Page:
There are other types of courage too. There is the courage of those police officers who have longed believed Louise and carefully complied cases against their colleagues. Breaking ranks, particularly for the sake of a woman, is seen as a great male crime.


Courage involves endurance, not being thanked or acknowledged, and, unfortunately, repeatedly loosing. The Bible uses the word kenosis or self-emptying. It means costly persistence for the sake of others.


The third smooth stone is that of imagination. It means thinking creatively, playfully, beyond what is anticipated or expected.


Many years ago there was a gentleman who upon his death divided his camels between his three sons. To the first he left half his camel herd, to the second a third of his camels, and to the last born a ninth. The problem was however that he left in total 17 camels and apart from killing and chopping up an animal or two, and thus reducing the value of the bequest, the sons couldn't see a way to follow their father's will. They decided to consult a priest. He simply lent them a camel. Now with 18 camels in total the eldest son took his half – 9 beasts; the second born took his third – 6 beasts; and the last born took his ninth – 2 beasts. In total that came to 17 camels; and they gave the 18th camel back to the priest.


Apart from being a fun story for those of a mathematical bent, the 18th camel is a metaphor for imaginative problem solving. To help people through the impasse of their circumstances we need to offer not only novel ideas, but also something of ourselves. There is a cost to creativity. In this story the camel was returned but in my experience it is usually used to pay the lawyer who settled the estate, and the creative solution itself will quickly become an idea that the brothers dreamed up themselves.


The fourth smooth stone is gratitude. Being thankful doesn’t come naturally. It needs to be both cultivated and practiced. It needs to be spoken, and acted out in gift-giving to others.


I have a little coffee coaster that says, “Don’t forget to pause and thank God for everything”. We hesitate around the word ‘everything’. There are many things in our lives we are not thankful for, and nor should we be. The Goliaths of this world – systems, structures, and powers – trample on many of the things we hold precious and dear.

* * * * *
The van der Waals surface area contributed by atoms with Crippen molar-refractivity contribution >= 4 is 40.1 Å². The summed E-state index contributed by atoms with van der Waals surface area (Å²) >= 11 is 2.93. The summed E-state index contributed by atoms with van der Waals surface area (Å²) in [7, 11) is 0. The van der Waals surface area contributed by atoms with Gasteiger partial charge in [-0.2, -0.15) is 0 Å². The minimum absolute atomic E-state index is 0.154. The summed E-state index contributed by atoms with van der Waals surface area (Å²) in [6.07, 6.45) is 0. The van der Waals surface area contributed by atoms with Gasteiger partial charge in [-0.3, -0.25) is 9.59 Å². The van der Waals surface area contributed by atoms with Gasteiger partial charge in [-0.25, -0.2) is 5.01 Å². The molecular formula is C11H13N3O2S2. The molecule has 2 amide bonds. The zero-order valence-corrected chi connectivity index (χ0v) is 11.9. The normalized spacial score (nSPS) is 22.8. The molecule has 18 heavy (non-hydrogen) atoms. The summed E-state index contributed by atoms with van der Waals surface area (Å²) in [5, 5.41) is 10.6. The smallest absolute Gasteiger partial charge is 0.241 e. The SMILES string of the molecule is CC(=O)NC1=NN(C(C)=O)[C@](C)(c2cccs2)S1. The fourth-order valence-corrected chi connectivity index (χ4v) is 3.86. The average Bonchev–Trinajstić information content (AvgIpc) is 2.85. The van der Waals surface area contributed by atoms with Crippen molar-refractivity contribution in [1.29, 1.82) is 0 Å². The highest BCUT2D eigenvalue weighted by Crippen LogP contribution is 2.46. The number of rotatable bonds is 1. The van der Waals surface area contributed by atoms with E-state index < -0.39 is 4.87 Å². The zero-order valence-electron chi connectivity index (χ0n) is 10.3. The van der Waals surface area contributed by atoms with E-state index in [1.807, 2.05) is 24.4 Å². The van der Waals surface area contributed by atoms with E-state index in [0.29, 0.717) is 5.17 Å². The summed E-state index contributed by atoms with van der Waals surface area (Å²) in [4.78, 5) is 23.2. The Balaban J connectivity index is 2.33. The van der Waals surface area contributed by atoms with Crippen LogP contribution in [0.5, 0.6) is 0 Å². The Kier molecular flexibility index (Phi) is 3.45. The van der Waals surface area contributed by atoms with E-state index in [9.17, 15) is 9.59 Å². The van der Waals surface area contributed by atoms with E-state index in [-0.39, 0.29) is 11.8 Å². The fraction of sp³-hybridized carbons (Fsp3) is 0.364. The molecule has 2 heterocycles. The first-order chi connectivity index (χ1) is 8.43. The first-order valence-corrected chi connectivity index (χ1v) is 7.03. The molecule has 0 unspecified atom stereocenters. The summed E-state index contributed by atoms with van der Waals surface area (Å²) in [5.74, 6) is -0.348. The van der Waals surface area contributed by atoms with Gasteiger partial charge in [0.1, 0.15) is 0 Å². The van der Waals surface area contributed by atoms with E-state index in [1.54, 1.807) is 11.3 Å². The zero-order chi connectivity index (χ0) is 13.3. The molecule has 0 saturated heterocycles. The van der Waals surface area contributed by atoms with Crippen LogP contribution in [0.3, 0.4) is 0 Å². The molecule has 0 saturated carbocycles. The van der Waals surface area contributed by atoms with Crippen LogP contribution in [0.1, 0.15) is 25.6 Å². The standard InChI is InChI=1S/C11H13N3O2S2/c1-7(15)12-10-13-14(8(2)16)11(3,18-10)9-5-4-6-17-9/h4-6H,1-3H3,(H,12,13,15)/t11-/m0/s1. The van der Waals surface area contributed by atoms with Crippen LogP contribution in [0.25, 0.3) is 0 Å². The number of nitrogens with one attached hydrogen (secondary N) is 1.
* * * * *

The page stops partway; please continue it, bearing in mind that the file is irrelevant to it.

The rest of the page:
Yet there is a deep wisdom in exercising a thankful spirit. That spirit is about the beauty that is ours to find, the sun that breaks through the clouds, and the smile that we can elicit from one another. It is the power of recovery after the fall. It is the power of hope. It is the power of a small stone to fell the oppressive Goliaths.


The last stone I choose is that of compassion. It is the exercise of hospitality and goodwill towards both friend and stranger. It is taking the risk of that hospitality, and defending the person who is different when others want to exclude him or her. It is noticing who is not present, who is overlooked or discounted. It is speaking up to counter prejudicial attitudes. It is forgiving what seems to be harm done to yourself. It is putting up with difficult people. It is giving clothes, food, and money away. It is consoling the sad, and going to neighbours’ funerals. It is the love for the many, aroha nui. It is believing that that human community is joined at the heart.


In the final analysis the Goliaths of this world don’t understand the heart. They don’t understand the love that is not selfish, greedy, or oppressive. They don’t understand the spirit of giving with no return. They don’t understand listening to the stillness and cherishing it. They don’t understand courage where there is no gain, but just lots of cost. They don’t understand gratitude when there is seemingly nothing to be grateful for. They don’t understand valuing insignificant people.


What they don’t understand they don’t plan for. What they don’t plan for they don’t expect. What they don’t expect is what will destroy them. David had five smooth stones, but only one was necessary to slay the giant.